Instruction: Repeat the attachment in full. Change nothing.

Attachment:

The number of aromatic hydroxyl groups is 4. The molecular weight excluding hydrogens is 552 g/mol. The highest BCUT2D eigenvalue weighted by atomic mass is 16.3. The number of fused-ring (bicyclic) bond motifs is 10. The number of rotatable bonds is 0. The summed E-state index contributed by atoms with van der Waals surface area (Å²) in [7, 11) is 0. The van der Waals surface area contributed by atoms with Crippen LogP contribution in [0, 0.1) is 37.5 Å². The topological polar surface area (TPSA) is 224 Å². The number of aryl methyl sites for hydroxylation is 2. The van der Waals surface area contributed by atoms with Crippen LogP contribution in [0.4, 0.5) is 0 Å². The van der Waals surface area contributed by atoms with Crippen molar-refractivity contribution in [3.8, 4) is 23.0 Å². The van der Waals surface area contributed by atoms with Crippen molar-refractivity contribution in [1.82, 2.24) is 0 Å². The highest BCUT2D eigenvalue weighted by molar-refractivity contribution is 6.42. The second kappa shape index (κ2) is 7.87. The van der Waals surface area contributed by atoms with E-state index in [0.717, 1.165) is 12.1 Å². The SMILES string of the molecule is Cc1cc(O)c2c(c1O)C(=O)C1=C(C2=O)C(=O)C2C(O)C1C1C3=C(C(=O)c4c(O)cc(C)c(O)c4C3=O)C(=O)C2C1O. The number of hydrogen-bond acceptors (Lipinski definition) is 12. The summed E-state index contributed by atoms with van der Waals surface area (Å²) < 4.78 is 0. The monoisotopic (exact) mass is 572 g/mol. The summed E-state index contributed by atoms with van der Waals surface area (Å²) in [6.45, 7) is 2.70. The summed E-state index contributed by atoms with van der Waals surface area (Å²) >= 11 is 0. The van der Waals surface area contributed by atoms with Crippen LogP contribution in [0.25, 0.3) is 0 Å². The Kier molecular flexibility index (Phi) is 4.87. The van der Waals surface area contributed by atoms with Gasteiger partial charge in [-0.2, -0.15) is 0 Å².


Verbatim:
The number of aromatic hydroxyl groups is 4. The molecular weight excluding hydrogens is 552 g/mol. The highest BCUT2D eigenvalue weighted by atomic mass is 16.3. The number of fused-ring (bicyclic) bond motifs is 10. The number of rotatable bonds is 0. The summed E-state index contributed by atoms with van der Waals surface area (Å²) in [7, 11) is 0. The van der Waals surface area contributed by atoms with Crippen LogP contribution in [0, 0.1) is 37.5 Å². The topological polar surface area (TPSA) is 224 Å². The number of aryl methyl sites for hydroxylation is 2. The van der Waals surface area contributed by atoms with Crippen LogP contribution in [0.4, 0.5) is 0 Å². The van der Waals surface area contributed by atoms with Crippen molar-refractivity contribution in [3.8, 4) is 23.0 Å². The van der Waals surface area contributed by atoms with Crippen molar-refractivity contribution in [1.82, 2.24) is 0 Å². The highest BCUT2D eigenvalue weighted by molar-refractivity contribution is 6.42. The second kappa shape index (κ2) is 7.87. The van der Waals surface area contributed by atoms with E-state index in [0.717, 1.165) is 12.1 Å². The SMILES string of the molecule is Cc1cc(O)c2c(c1O)C(=O)C1=C(C2=O)C(=O)C2C(O)C1C1C3=C(C(=O)c4c(O)cc(C)c(O)c4C3=O)C(=O)C2C1O. The number of hydrogen-bond acceptors (Lipinski definition) is 12. The summed E-state index contributed by atoms with van der Waals surface area (Å²) < 4.78 is 0. The monoisotopic (exact) mass is 572 g/mol. The summed E-state index contributed by atoms with van der Waals surface area (Å²) in [6.45, 7) is 2.70. The summed E-state index contributed by atoms with van der Waals surface area (Å²) >= 11 is 0. The van der Waals surface area contributed by atoms with Crippen LogP contribution in [0.25, 0.3) is 0 Å². The Kier molecular flexibility index (Phi) is 4.87. The van der Waals surface area contributed by atoms with Gasteiger partial charge in [-0.2, -0.15) is 0 Å².